America today is a place where one can study porn at universities, and where we care as much about what Britney Spears is reading as what Aleksandr Solzhenitsyn is. In magazines, books, fashion, design and music, it is becoming difficult to distinguish between what used to be considered elite culture and mass culture. We are entering the age, New Yorker writer John Seabrook posits, of Nobrow (Knopf; 215 pages; $23).
Nobrow is that state where buzz is the most important index, where taste no longer has any real meaning and has been replaced by a "hierarchy of hotness." It's the place where the marketers have all the power.
Seabrook is in a unique position to plot the contours of the Nobrow landscape. He's the kind of guy, he lets us know while not really boasting, who can decant wine, went to Oxford, dresses in Helmut Lang and agnes b., and who uses the term "arbiters elegantiae" repeatedly, while calling his father's wardrobe a "hegemonic succubus." But he's also enamored of the oeuvre of the late rapper Notorious B.I.G. and wears Haitian T shirts. He's a citizen of Nobrow.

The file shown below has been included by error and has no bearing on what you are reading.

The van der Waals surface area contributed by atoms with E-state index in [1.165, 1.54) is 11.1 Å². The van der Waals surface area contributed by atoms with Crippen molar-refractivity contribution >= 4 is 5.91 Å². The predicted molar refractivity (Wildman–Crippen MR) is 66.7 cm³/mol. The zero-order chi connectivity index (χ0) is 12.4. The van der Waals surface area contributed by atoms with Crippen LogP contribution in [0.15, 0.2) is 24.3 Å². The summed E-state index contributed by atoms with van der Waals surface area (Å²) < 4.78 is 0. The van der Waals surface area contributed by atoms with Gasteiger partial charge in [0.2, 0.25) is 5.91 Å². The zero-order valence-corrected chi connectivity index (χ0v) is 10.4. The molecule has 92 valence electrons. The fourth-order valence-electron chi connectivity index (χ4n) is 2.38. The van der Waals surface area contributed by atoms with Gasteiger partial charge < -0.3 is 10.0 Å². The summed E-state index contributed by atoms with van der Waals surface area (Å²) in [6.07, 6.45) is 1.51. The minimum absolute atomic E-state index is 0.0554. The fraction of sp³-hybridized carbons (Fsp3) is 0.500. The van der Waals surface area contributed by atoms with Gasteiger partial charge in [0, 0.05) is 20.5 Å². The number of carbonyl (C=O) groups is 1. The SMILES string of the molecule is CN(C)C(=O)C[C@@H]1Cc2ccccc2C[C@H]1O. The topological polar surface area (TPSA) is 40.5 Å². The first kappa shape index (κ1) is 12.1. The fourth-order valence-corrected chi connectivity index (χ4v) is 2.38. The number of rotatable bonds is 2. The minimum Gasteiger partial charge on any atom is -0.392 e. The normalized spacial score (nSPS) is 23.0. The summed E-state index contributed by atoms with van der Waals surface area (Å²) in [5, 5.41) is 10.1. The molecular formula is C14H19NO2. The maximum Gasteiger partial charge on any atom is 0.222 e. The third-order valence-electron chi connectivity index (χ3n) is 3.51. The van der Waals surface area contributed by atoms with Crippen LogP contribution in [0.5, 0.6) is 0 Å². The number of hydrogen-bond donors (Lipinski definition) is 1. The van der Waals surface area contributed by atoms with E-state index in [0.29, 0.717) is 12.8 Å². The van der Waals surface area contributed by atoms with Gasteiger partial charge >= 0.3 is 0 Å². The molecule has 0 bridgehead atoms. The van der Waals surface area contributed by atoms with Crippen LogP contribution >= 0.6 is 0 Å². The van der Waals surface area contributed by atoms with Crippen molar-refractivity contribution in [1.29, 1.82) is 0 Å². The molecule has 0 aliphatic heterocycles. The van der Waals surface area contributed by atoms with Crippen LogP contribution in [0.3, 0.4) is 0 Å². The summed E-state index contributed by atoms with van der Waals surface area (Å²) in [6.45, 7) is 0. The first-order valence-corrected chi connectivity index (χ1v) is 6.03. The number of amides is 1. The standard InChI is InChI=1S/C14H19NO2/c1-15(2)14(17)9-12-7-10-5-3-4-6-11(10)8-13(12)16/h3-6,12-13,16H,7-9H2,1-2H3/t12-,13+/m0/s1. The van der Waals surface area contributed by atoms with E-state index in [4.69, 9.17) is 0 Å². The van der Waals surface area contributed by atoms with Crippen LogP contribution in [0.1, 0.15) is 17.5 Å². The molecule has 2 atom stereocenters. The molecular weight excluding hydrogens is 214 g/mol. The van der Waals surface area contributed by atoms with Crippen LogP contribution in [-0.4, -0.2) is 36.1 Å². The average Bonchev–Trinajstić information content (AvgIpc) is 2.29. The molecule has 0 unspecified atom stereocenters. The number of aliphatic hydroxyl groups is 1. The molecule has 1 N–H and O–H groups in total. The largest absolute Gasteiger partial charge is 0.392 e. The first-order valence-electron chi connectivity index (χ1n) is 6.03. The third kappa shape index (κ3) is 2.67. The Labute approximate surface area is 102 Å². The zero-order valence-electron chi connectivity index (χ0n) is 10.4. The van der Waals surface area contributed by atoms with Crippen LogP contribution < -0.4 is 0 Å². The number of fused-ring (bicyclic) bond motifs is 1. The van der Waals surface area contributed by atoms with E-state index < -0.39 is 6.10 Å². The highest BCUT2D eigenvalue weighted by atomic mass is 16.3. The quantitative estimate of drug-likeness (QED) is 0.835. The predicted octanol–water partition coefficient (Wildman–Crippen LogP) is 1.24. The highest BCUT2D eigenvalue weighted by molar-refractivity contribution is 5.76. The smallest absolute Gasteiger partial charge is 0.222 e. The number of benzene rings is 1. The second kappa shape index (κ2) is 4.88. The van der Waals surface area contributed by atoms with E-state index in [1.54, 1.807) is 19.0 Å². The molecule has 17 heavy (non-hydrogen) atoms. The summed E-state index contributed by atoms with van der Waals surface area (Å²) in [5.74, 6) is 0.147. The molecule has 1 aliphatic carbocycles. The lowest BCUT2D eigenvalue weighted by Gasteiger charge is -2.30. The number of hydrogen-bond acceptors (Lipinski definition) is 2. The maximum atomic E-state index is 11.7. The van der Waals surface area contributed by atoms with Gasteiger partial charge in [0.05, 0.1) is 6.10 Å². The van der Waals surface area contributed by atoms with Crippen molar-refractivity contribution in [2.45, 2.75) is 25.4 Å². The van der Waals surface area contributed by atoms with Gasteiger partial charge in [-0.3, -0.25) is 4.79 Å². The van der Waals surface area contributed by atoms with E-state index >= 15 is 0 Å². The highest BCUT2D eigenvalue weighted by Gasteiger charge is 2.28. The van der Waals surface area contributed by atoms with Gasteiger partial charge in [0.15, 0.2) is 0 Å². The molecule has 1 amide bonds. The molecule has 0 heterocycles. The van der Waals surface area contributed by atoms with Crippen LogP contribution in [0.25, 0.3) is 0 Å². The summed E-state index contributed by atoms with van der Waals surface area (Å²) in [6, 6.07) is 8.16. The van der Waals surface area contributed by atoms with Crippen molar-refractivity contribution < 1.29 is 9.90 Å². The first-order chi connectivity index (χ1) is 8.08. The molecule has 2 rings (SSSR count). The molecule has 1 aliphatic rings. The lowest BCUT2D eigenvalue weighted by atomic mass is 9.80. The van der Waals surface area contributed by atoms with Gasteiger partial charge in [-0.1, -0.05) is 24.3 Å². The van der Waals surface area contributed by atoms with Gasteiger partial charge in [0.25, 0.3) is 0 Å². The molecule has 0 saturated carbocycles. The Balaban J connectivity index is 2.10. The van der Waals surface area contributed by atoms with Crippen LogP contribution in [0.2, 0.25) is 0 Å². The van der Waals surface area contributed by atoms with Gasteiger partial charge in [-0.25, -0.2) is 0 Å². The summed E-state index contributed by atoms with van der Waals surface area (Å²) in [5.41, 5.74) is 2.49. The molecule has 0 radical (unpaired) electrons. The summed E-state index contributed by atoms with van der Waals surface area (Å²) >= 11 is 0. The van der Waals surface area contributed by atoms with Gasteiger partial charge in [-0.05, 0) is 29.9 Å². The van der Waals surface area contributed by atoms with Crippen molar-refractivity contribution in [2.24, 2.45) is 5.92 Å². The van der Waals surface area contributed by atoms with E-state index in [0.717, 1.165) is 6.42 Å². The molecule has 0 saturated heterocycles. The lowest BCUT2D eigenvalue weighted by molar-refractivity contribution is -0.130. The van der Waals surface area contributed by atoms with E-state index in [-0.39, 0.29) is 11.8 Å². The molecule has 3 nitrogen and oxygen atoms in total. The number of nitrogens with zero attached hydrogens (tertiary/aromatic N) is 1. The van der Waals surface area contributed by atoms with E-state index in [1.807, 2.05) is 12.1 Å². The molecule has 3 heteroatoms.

His thesis--and catchy name for it--is almost irresistible as a way of describing the effect marketing is having on culture. It would have made a great essay. As a book it includes a lot of interesting but extraneous material: the dance the interns do at MTV, for instance, or what Bill Clinton said to David Geffen. Seabrook has stitched together a bunch of his articles from the New Yorker to make this garment, and sometimes the seams show.
--By Belinda Luscombe